When Elliott was looking for a GC, a number of lawyers suggested Zabel, the No. 2 under Preet Bharara at the U.S. Attorney’s Office, where he helped prosecute terrorists and insider traders at hedge funds. He had previously been on the other side, co-heading Akin Gump’s white-collar criminal defense practice and representing a lot of hedge funds. Zabel, a Harvard Law alum, knew Elliott had plenty to gain by hiring someone from the government. He took the job only after he was convinced Pollock had the credibility to get people to accept an ex-prosecutor who would say things they wouldn’t necessarily like.

Patrick Frayne, a partner who joined Elliott from BlackRock in 2012 and helps oversee structured credit and macro trading, believes Pollock has earned that loyalty, in part, because “he always shoulders the blame, the accountability, whether or not it was really him or not. He always takes the blame so that everybody is always able to think clearly and not thinking about, ‘But oh, god, I messed this up.’” An allocator who has known Pollock for 20 years says, “Jon would run through a wall for his team.”

Singer adds, “You’ve got to motivate people and fix people when they’re damaged. When somebody loses a lot of money and can’t see into the horizon of repair, Jon is good at figuring out how to add to people’s resilience. Tenacity is something people come with or don’t, but resilience is something that a good boss, a good supervisor, can help.”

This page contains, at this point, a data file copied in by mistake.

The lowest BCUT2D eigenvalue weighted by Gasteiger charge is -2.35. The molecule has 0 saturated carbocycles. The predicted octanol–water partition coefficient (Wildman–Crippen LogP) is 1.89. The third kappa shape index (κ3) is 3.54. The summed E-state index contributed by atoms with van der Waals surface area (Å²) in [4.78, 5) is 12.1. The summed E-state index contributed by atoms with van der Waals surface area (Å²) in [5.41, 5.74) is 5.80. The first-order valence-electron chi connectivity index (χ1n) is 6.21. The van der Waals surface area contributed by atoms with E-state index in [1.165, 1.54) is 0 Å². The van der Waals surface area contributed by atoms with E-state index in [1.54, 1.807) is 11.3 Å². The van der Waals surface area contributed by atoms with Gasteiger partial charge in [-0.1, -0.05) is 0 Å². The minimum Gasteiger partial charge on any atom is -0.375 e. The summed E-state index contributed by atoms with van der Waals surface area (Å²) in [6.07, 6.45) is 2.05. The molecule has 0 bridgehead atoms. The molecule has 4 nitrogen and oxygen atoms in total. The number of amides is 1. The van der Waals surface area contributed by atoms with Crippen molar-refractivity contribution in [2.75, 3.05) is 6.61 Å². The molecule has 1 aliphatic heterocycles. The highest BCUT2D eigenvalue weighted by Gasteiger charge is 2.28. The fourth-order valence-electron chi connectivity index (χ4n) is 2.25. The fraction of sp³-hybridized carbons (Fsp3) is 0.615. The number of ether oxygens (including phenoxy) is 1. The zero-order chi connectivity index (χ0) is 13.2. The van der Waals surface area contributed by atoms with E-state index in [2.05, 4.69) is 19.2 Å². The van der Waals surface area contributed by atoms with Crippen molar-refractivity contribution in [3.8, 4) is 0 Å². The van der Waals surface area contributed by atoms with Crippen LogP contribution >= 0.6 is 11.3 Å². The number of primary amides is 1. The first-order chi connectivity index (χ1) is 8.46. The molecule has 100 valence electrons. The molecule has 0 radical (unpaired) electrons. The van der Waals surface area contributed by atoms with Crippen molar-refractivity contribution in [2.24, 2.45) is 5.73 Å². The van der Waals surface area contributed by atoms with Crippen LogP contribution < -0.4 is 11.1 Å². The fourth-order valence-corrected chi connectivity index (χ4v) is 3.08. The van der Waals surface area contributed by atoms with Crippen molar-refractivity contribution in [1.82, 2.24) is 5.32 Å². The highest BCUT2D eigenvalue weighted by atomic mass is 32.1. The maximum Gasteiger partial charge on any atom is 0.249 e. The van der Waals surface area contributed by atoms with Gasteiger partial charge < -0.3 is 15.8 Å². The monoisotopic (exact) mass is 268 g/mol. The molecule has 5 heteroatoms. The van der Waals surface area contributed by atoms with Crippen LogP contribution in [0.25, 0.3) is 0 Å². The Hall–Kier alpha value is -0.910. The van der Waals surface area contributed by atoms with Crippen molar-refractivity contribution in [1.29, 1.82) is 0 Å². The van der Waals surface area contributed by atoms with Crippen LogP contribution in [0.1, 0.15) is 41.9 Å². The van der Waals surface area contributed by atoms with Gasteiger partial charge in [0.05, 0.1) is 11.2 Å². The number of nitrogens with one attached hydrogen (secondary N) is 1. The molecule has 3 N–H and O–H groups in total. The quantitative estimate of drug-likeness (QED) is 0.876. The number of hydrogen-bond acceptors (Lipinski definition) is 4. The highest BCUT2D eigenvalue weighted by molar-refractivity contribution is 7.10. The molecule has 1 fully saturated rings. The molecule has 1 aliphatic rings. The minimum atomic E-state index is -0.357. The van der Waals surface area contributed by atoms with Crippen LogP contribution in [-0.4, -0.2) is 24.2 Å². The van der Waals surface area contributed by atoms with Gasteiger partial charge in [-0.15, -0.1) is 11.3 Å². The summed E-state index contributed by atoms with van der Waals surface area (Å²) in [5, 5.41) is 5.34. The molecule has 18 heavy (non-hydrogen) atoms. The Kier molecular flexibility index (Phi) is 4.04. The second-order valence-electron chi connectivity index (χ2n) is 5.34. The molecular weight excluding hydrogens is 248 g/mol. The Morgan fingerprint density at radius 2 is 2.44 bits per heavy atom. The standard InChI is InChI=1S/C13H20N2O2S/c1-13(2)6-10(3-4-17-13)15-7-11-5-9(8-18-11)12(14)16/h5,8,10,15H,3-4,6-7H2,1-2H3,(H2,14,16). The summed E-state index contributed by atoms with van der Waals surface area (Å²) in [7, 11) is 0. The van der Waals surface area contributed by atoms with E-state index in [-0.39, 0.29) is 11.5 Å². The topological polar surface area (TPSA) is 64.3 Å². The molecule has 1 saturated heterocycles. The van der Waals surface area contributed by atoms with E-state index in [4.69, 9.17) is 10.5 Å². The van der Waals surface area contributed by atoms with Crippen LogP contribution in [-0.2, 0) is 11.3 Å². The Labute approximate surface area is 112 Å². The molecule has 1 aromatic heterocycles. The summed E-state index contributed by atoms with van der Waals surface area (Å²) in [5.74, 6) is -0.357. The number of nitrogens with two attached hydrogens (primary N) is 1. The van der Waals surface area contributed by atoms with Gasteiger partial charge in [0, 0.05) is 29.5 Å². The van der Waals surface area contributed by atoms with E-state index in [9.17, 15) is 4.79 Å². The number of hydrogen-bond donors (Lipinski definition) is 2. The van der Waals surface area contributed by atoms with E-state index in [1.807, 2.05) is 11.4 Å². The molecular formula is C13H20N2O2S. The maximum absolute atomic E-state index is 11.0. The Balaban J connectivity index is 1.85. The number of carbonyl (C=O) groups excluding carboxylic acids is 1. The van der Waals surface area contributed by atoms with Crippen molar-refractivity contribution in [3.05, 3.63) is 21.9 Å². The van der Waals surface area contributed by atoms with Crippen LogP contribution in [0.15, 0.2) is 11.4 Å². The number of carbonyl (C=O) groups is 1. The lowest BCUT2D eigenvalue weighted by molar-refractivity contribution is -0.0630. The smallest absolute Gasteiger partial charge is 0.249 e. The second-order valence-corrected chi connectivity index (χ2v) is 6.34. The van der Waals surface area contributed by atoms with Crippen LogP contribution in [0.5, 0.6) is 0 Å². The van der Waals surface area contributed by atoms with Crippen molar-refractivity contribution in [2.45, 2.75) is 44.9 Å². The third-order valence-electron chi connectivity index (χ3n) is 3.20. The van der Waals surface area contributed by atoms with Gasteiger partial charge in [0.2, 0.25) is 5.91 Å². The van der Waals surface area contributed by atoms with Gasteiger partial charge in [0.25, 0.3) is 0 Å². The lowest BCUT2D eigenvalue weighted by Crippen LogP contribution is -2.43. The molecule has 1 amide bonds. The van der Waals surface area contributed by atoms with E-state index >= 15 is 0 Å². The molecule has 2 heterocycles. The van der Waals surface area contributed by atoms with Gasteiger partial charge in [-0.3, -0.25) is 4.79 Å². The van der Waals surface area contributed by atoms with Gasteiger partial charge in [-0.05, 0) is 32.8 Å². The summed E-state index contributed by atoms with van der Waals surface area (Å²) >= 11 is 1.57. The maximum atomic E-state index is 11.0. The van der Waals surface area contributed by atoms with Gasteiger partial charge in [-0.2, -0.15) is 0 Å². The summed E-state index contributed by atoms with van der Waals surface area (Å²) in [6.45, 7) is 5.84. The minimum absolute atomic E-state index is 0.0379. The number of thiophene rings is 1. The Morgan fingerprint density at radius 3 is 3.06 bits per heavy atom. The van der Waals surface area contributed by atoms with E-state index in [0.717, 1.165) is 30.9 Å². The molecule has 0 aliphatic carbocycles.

Elliott doesn’t think too much about how best to manage people. “You don’t make it to be a partner at Elliott without having been punched in the face, metaphorically — or for many of us, literally at some point in our life — via the markets and the things that we do or just losing an unbelievable amount of money for the fund,” Frayne says. “Every one of the partners has had that happen to them more than once over their careers.”

Singer and Pollock also brought in a chief operating officer, another Harvard Law grad, Zion Shohet, who headed the global regulatory reform and implementation group at Citigroup after the financial crisis. Like Zabel, Shohet wanted to know the firm was serious about institutionalizing. “You always wonder in the back of your head, especially when you’re joining a new spot, do they mean what they say, right? Are they going to back me when we’re going to have hard decisions to make?” Pollock assured him he would. “At every turn, that commitment has been there,” says Shohet.

Of course, Pollock has cred from surviving Elliott for decades, which he couldn’t have done without an investment edge in a place full of people with investment acumen. One source describes him as being able to anticipate the problems and hurdles of any investment: “He’s a second- and third-order thinker.”